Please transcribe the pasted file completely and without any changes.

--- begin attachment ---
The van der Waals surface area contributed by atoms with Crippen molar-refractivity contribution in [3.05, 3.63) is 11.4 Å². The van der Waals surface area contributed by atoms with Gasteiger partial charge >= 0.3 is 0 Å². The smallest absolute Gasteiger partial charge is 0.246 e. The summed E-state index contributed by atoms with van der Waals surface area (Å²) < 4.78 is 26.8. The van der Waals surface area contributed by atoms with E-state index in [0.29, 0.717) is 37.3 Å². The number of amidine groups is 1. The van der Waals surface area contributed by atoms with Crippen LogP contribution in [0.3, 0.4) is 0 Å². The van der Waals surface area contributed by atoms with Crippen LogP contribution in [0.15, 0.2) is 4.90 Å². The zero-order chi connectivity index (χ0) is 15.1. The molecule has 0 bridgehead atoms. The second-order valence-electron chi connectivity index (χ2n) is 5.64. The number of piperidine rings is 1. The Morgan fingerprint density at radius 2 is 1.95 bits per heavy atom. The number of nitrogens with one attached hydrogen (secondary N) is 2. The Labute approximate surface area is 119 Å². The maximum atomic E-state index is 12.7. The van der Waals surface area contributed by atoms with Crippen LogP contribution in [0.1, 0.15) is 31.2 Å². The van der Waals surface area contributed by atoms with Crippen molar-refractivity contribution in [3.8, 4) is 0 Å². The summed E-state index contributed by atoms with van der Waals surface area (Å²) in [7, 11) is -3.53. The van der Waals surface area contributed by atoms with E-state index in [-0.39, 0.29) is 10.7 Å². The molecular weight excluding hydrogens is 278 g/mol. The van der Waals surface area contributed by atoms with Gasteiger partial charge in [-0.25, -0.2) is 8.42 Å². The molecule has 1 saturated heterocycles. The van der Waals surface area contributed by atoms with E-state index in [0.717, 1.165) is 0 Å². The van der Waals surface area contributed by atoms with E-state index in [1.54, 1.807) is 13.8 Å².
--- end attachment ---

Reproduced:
The van der Waals surface area contributed by atoms with Crippen molar-refractivity contribution in [3.05, 3.63) is 11.4 Å². The van der Waals surface area contributed by atoms with Gasteiger partial charge >= 0.3 is 0 Å². The smallest absolute Gasteiger partial charge is 0.246 e. The summed E-state index contributed by atoms with van der Waals surface area (Å²) < 4.78 is 26.8. The van der Waals surface area contributed by atoms with E-state index in [0.29, 0.717) is 37.3 Å². The number of amidine groups is 1. The van der Waals surface area contributed by atoms with Crippen LogP contribution in [0.3, 0.4) is 0 Å². The van der Waals surface area contributed by atoms with Crippen LogP contribution in [0.15, 0.2) is 4.90 Å². The zero-order chi connectivity index (χ0) is 15.1. The molecule has 0 bridgehead atoms. The second-order valence-electron chi connectivity index (χ2n) is 5.64. The number of piperidine rings is 1. The Morgan fingerprint density at radius 2 is 1.95 bits per heavy atom. The number of nitrogens with one attached hydrogen (secondary N) is 2. The Labute approximate surface area is 119 Å². The maximum atomic E-state index is 12.7. The van der Waals surface area contributed by atoms with Crippen LogP contribution in [0.1, 0.15) is 31.2 Å². The van der Waals surface area contributed by atoms with Crippen molar-refractivity contribution in [3.8, 4) is 0 Å². The summed E-state index contributed by atoms with van der Waals surface area (Å²) in [7, 11) is -3.53. The van der Waals surface area contributed by atoms with E-state index in [-0.39, 0.29) is 10.7 Å². The molecular weight excluding hydrogens is 278 g/mol. The van der Waals surface area contributed by atoms with Gasteiger partial charge in [-0.25, -0.2) is 8.42 Å². The molecule has 1 saturated heterocycles. The van der Waals surface area contributed by atoms with E-state index in [0.717, 1.165) is 0 Å². The van der Waals surface area contributed by atoms with E-state index in [1.54, 1.807) is 13.8 Å².